• State legislative seats in all six states
  • State supreme court seats in all six states
  • Intermediate appellate court seats in Idaho, Iowa, Nevada, New Mexico, and Oregon

Ballotpedia is also covering local elections in parts of Idaho, Nevada, New Mexico, and Oregon.

Primaries in Idaho and Oregon are being held on May 19. Iowa, Montana, and New Mexico are holding primaries on June 2. Nevada has its primary on June 9.

After these six filing deadlines, 21 states will have held statewide filing deadlines in the 2020 election cycle. The next statewide filing deadline is on March 16 in Maine.

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Georgia filing deadline is March 6

The major-party filing deadline to run for elected office in Georgia is on March 6, 2020. In Georgia, prospective candidates may file for the following offices:

• U.S. Senate (2 seats: 1 special election and 1 regular election)
• U.S. House (14 seats)
• Georgia Public Service Commission (2 seats)
• State Senate (56 seats)
• State House (180 seats)
• Georgia Supreme Court (3 seats)
• Georgia Court of Appeals (7 seats)

Ballotpedia is also covering local elections in the following areas:
• DeKalb County, Georgia
• DeKalb County School District
• Fulton County Schools
• Henry County Schools
• Muscogee County School District
• Savannah-Chatham County Public School System
• Cherokee County School District
• Clayton County Public Schools
• Cobb County School District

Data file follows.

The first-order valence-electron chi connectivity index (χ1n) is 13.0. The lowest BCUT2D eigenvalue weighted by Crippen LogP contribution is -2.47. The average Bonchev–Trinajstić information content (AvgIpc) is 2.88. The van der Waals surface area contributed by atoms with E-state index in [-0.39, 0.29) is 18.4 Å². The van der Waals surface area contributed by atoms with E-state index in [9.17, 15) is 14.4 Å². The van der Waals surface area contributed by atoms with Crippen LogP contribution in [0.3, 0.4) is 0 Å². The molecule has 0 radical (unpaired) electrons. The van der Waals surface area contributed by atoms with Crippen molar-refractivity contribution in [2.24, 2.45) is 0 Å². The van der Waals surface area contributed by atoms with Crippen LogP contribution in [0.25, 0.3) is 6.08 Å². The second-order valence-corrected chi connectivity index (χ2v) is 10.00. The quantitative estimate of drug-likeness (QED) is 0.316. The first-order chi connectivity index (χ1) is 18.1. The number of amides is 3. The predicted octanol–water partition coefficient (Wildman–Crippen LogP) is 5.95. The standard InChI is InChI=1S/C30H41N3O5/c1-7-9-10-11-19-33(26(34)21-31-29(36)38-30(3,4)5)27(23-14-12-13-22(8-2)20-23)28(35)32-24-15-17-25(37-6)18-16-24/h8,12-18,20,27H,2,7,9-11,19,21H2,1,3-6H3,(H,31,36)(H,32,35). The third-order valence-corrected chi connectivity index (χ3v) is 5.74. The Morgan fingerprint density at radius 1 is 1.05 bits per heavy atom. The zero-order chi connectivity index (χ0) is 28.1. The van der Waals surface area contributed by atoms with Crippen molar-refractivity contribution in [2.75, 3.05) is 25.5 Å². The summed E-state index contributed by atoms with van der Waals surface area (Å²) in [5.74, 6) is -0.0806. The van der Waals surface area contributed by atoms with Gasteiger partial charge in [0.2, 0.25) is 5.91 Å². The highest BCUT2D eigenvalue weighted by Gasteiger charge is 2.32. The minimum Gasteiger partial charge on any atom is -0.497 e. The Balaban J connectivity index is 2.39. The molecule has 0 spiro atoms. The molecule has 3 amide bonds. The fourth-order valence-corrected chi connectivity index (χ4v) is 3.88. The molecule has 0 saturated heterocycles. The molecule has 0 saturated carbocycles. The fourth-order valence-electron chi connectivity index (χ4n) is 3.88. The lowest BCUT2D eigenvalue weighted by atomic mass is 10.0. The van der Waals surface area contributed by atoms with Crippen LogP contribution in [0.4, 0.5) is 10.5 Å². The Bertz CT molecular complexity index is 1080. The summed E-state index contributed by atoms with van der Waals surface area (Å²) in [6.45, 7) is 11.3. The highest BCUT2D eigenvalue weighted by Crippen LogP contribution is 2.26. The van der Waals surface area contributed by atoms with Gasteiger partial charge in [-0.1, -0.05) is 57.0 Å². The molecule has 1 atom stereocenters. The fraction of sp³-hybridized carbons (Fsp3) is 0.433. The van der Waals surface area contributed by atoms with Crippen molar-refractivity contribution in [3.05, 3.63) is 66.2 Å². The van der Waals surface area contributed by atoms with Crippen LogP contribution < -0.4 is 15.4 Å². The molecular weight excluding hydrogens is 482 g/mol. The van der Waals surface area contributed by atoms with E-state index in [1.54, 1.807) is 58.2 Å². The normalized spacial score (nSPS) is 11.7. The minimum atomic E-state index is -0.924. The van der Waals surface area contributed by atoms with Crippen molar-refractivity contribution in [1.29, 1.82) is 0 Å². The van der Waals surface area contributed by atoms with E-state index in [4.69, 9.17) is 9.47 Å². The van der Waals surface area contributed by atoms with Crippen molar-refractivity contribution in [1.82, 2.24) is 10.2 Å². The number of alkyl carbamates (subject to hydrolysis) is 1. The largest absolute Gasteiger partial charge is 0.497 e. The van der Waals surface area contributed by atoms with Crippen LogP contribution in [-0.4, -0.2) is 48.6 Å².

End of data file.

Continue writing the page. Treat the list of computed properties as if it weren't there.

• Forsyth County Schools
• Gwinnett County Public Schools

The primary is scheduled for May 19, a primary runoff is scheduled for July 21 if needed, and the general election is scheduled for November 3, 2020. If needed, a general runoff election will be held on December 1, 2020, for state races and on January 5, 2021, for federal races.

Georgia’s statewide filing deadline is the 15th to take place in the 2020 election cycle. The next statewide filing deadline is on March 9 in Montana.

Georgia has a Republican state government trifecta. A trifecta exists when one political party simultaneously holds the governor’s office and majorities in both state legislative chambers.

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22 of 149 congressional primaries on Super Tuesday advance to primary runoff

Five states held statewide primaries on March 3, 2020: Alabama, Arkansas, California, North Carolina, and Texas. In those states, 22 congressional races advanced to primary runoffs. Nine are Democratic primary runoffs, and 13 are Republican primary runoffs.